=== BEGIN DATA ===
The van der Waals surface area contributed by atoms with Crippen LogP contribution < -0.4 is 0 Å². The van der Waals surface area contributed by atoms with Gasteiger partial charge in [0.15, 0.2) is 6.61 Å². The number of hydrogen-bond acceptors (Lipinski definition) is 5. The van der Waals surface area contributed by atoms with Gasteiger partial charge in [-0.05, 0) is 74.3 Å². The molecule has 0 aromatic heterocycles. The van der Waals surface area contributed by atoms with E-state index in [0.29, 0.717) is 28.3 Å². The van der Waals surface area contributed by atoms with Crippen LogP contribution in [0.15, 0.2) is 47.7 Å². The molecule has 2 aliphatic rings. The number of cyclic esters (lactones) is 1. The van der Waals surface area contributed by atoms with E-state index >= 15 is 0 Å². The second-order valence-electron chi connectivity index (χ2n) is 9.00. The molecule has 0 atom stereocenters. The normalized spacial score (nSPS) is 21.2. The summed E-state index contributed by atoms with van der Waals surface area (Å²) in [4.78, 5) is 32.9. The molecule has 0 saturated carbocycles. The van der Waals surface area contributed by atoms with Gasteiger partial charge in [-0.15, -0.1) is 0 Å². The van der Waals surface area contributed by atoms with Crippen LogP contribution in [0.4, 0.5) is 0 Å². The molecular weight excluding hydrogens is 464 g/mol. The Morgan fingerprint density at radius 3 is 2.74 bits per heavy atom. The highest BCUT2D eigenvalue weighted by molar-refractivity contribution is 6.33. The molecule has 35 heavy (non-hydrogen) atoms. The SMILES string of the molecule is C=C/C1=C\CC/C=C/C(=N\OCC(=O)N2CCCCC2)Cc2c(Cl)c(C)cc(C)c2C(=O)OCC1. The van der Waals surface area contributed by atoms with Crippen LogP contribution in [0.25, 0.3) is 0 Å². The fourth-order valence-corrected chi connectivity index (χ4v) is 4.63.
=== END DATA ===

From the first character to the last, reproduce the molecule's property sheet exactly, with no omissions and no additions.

The van der Waals surface area contributed by atoms with Crippen LogP contribution < -0.4 is 0 Å². The van der Waals surface area contributed by atoms with Gasteiger partial charge in [0.15, 0.2) is 6.61 Å². The number of hydrogen-bond acceptors (Lipinski definition) is 5. The van der Waals surface area contributed by atoms with Gasteiger partial charge in [-0.05, 0) is 74.3 Å². The molecule has 0 aromatic heterocycles. The van der Waals surface area contributed by atoms with E-state index in [0.29, 0.717) is 28.3 Å². The van der Waals surface area contributed by atoms with Crippen LogP contribution in [0.15, 0.2) is 47.7 Å². The molecule has 2 aliphatic rings. The number of cyclic esters (lactones) is 1. The van der Waals surface area contributed by atoms with E-state index >= 15 is 0 Å². The second-order valence-electron chi connectivity index (χ2n) is 9.00. The molecule has 0 atom stereocenters. The normalized spacial score (nSPS) is 21.2. The summed E-state index contributed by atoms with van der Waals surface area (Å²) in [4.78, 5) is 32.9. The molecule has 0 saturated carbocycles. The van der Waals surface area contributed by atoms with Gasteiger partial charge in [-0.15, -0.1) is 0 Å². The van der Waals surface area contributed by atoms with Crippen LogP contribution in [0.4, 0.5) is 0 Å². The molecular weight excluding hydrogens is 464 g/mol. The Morgan fingerprint density at radius 3 is 2.74 bits per heavy atom. The highest BCUT2D eigenvalue weighted by molar-refractivity contribution is 6.33. The molecule has 35 heavy (non-hydrogen) atoms. The SMILES string of the molecule is C=C/C1=C\CC/C=C/C(=N\OCC(=O)N2CCCCC2)Cc2c(Cl)c(C)cc(C)c2C(=O)OCC1. The van der Waals surface area contributed by atoms with Crippen LogP contribution in [0.25, 0.3) is 0 Å². The fourth-order valence-corrected chi connectivity index (χ4v) is 4.63.